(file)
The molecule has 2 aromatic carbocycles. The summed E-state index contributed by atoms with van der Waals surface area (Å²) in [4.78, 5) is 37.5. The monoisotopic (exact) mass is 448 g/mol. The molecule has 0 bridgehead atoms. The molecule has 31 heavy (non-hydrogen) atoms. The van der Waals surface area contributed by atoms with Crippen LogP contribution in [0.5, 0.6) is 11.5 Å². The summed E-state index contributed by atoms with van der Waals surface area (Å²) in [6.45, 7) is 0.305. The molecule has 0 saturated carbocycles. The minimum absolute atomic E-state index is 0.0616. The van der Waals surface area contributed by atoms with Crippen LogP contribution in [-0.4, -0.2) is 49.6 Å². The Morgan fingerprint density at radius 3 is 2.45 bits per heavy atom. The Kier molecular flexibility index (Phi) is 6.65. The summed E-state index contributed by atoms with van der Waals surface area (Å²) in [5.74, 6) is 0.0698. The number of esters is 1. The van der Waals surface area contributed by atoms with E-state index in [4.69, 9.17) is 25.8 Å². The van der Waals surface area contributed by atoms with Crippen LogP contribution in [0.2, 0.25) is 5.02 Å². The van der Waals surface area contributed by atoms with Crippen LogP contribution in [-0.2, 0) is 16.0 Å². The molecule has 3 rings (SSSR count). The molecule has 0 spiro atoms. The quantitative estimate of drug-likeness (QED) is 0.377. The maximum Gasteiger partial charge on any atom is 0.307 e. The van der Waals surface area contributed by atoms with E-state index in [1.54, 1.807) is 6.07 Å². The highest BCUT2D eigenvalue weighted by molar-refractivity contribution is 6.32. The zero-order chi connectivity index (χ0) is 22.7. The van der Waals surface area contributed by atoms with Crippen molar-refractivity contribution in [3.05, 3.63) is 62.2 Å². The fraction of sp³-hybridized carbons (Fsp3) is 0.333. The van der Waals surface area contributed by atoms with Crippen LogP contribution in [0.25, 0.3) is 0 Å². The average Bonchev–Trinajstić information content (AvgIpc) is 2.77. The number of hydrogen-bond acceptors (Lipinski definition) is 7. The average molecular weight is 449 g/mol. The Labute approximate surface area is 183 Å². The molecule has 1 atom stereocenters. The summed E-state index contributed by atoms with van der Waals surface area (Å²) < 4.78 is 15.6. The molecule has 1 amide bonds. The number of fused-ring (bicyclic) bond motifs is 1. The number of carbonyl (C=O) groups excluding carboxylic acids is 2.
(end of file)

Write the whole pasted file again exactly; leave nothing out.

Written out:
The molecule has 2 aromatic carbocycles. The summed E-state index contributed by atoms with van der Waals surface area (Å²) in [4.78, 5) is 37.5. The monoisotopic (exact) mass is 448 g/mol. The molecule has 0 bridgehead atoms. The molecule has 31 heavy (non-hydrogen) atoms. The van der Waals surface area contributed by atoms with Crippen LogP contribution in [0.5, 0.6) is 11.5 Å². The summed E-state index contributed by atoms with van der Waals surface area (Å²) in [6.45, 7) is 0.305. The molecule has 0 saturated carbocycles. The minimum absolute atomic E-state index is 0.0616. The van der Waals surface area contributed by atoms with Crippen LogP contribution in [-0.4, -0.2) is 49.6 Å². The Morgan fingerprint density at radius 3 is 2.45 bits per heavy atom. The Kier molecular flexibility index (Phi) is 6.65. The summed E-state index contributed by atoms with van der Waals surface area (Å²) in [5.74, 6) is 0.0698. The number of esters is 1. The van der Waals surface area contributed by atoms with E-state index in [4.69, 9.17) is 25.8 Å². The van der Waals surface area contributed by atoms with Crippen LogP contribution in [0.2, 0.25) is 5.02 Å². The van der Waals surface area contributed by atoms with Crippen LogP contribution in [-0.2, 0) is 16.0 Å². The molecule has 3 rings (SSSR count). The molecule has 0 spiro atoms. The quantitative estimate of drug-likeness (QED) is 0.377. The maximum Gasteiger partial charge on any atom is 0.307 e. The van der Waals surface area contributed by atoms with E-state index in [1.54, 1.807) is 6.07 Å². The highest BCUT2D eigenvalue weighted by molar-refractivity contribution is 6.32. The zero-order chi connectivity index (χ0) is 22.7. The van der Waals surface area contributed by atoms with Crippen molar-refractivity contribution in [3.05, 3.63) is 62.2 Å². The fraction of sp³-hybridized carbons (Fsp3) is 0.333. The van der Waals surface area contributed by atoms with Crippen LogP contribution in [0.25, 0.3) is 0 Å². The average Bonchev–Trinajstić information content (AvgIpc) is 2.77. The number of hydrogen-bond acceptors (Lipinski definition) is 7. The average molecular weight is 449 g/mol. The Labute approximate surface area is 183 Å². The molecule has 1 atom stereocenters. The summed E-state index contributed by atoms with van der Waals surface area (Å²) < 4.78 is 15.6. The molecule has 1 amide bonds. The number of fused-ring (bicyclic) bond motifs is 1. The number of carbonyl (C=O) groups excluding carboxylic acids is 2.